According to the FDOT, 82 percent of the voters favor replacement of the bridge and 14 percent did not. Twenty three percent favored a total rehabilitation while 55 percent did not. The drawbridge is currently undergoing a $9.14 million rehabilitation that is expected to add at least 10 more years to its life while FDOT prepares plans and gets funding for either a total replacement or extensive rehabilitation.

Of those in favor of a bridge replacement, 66 percent prefer a high-level, fixed-span bridge; 11 percent favor a middle-level drawbridge around 45 feet high, nine percent want a lower-level drawbridge about the same height as the current structure and three percent favor another solution such as a tunnel.

The three concerns about the bridge listed the most often were hurricane or emergency evacuation, roadway traffic and access to and from the mainland.

The surveys were sent to residents on the Island and made available to other interested parties. Of the responses, 41 percent came from Holmes Beach, 19 percent came from Anna Maria, 19 percent from Bradenton, six percent from Bradenton Beach, five percent from Longboat Key and 10 percent came from elsewhere in Florida and out of state.

Of the respondents, 59 percent said they used the current bridge daily, 25 percent weekly, 14 percent use it other times and none said they never use it.

Thirty three percent said they were boaters who use the Intracoastal Waterway under the bridge and 65 percent said they were not. Thirty three percent said they never go under the bridge, one percent said they go under it daily, 15 percent weekly an 27 percent used it and unspecified number of times.

FDOT is conducting a planning, development and engineering (PD&E) study of the bridge, which will evaluate replacement options including low- and mid-level drawbridge alternatives and a high-level fixed bridge. The no-build option of continued maintenance and rehabilitation of the existing bridge is also being included as a viable alternative.

The bridge replacement options and no-build option will be presented at a public workshop scheduled tentatively for later this year. A formal public hearing will be held in 2009 to present the viable alternatives including the no-build alternative. About 180 people attended an initial public information workshop on April 3.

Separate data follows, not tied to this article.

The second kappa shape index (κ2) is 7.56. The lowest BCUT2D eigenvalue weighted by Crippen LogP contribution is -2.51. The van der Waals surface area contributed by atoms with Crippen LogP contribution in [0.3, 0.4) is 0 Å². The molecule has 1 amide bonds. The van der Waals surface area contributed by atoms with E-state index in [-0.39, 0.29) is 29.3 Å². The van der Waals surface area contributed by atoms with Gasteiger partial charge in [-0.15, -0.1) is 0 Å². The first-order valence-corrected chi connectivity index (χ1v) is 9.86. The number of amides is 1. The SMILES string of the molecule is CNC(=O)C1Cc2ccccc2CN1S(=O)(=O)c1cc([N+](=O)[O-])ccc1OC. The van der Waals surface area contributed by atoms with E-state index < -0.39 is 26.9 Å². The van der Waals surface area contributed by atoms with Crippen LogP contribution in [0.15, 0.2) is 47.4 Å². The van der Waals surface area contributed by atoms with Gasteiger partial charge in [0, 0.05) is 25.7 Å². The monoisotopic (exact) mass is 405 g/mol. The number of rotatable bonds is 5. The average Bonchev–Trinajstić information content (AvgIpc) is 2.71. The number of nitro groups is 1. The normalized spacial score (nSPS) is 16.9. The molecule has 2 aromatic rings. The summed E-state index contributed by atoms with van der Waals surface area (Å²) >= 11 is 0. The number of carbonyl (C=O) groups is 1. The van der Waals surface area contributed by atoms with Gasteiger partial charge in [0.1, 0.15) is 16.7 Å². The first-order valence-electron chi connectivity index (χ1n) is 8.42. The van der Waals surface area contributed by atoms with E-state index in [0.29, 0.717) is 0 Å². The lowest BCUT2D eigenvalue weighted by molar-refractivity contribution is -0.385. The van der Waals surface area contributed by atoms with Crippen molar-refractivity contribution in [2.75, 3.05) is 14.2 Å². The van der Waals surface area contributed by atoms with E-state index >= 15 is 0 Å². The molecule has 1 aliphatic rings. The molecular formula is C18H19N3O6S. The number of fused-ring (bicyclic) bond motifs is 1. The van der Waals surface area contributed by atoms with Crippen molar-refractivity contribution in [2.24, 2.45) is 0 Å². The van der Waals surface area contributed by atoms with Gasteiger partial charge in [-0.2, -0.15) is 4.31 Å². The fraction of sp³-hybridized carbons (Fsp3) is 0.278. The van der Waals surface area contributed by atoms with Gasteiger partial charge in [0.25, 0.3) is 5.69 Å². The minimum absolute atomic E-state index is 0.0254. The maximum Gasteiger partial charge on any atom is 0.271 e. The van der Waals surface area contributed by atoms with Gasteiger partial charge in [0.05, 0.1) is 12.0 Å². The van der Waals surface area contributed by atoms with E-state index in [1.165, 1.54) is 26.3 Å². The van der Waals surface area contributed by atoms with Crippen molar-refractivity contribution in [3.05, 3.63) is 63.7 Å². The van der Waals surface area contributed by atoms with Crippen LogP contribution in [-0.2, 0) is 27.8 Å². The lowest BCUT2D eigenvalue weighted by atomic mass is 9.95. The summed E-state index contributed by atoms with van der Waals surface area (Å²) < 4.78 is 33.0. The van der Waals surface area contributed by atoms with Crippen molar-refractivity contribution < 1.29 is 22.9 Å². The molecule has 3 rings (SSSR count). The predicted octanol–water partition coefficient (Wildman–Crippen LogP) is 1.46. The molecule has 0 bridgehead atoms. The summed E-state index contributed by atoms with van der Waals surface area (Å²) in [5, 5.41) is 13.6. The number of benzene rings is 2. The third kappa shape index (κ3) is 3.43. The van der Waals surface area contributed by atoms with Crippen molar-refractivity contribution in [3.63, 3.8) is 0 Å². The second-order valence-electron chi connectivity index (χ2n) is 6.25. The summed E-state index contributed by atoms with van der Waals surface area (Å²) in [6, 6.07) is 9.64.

Pipeline proposal ignites commissioners

BRADENTON BEACH – A last-minute proposal to speed forward with a natural gas pipeline on Anna Maria Island has again surprised a city’s elected officials, who wonder why they didn’t hear about it earlier.

Two representatives of Teco People’s Gas of Tampa came to the meeting to explain the plan, but it appeared they may have to wait for the city to approve it and it may be too late for them to meet some deadlines.

The proposal is to bring natural gas to Holmes Beach through a pipeline that would cross the Intracoastal Waterway at the Anna Maria Island Bridge. The pipeline would be buried in utility easements at the side of the road and Teco expects most of their customers at first would be commercial entities such as restaurants.

The deadlines in question stem from the Anna Maria Island Bridge rehabilitation and the closure of the bridge. Teco wants to get the pipeline to the Island as soon as possible, and the company wants to bury it along the intersection of Gulf Drive and Cortez before a rushed project to extend the southbound left turn lane is approved. That project, which also includes some sidewalks along Gulf Drive, is being pushed through before the Sept. 29 bridge closure to handle the increased traffic using the Cortez Bridge. Company representatives said they wanted to get started by June 20, and they wanted to start at the Gulf Drive intersection with Cortez Road.

Tom Lucas, from Teco’s Sarasota office, said they were working on a franchise agreement that they hoped to have by the next city commission meeting on June 19.

"The main question I have is why?" Commissioner John Shaughnessy said.

"There are a number of customers along that route that might be served and many have indicated they are interested," Lucas said.

"What kind of construction equipment will be there, especially while the bridge is closed, and will you have the pipe delivered either to the job site or stored?" Mayor Michael Pierce asked. He was told that they were working with Manatee County on an agreement to store the pipes at Coquina Park Bayside. Vice Mayor John Chappie said they would also have to get the city’s approval.

"I don’t think you’ll make the two-week deadline," Chappie said. "I’m just surprised that we’re hearing about this now."

"Our deadline is Sept. 29," Lucas said. "When that bridge is closed, we have to stop working and we’d rather be finished."

Chappie continued to chastise the company representatives.

"You’re going to have construction all summer long in Bradenton Beach and you haven’t said boo to us before," he said. "I understand you have to make a profit, but not at our expense.

"With what little I know of the project, I would say no," Chappie added. "You need to get more information and come back next summer. It’s like you’re cramming this down our throats. You’re ready, but we’re not."

Lucas said they expect to be finished within two and a half months. He also told the commissioners there would be a franchise fee that would benefit the city.

The company officials said they would return to a future meeting. Pierce told them to bring a video showing the equipment they would use. He was concerned that heavy equipment along the side of the road would distract drivers, especially during the bridge closure.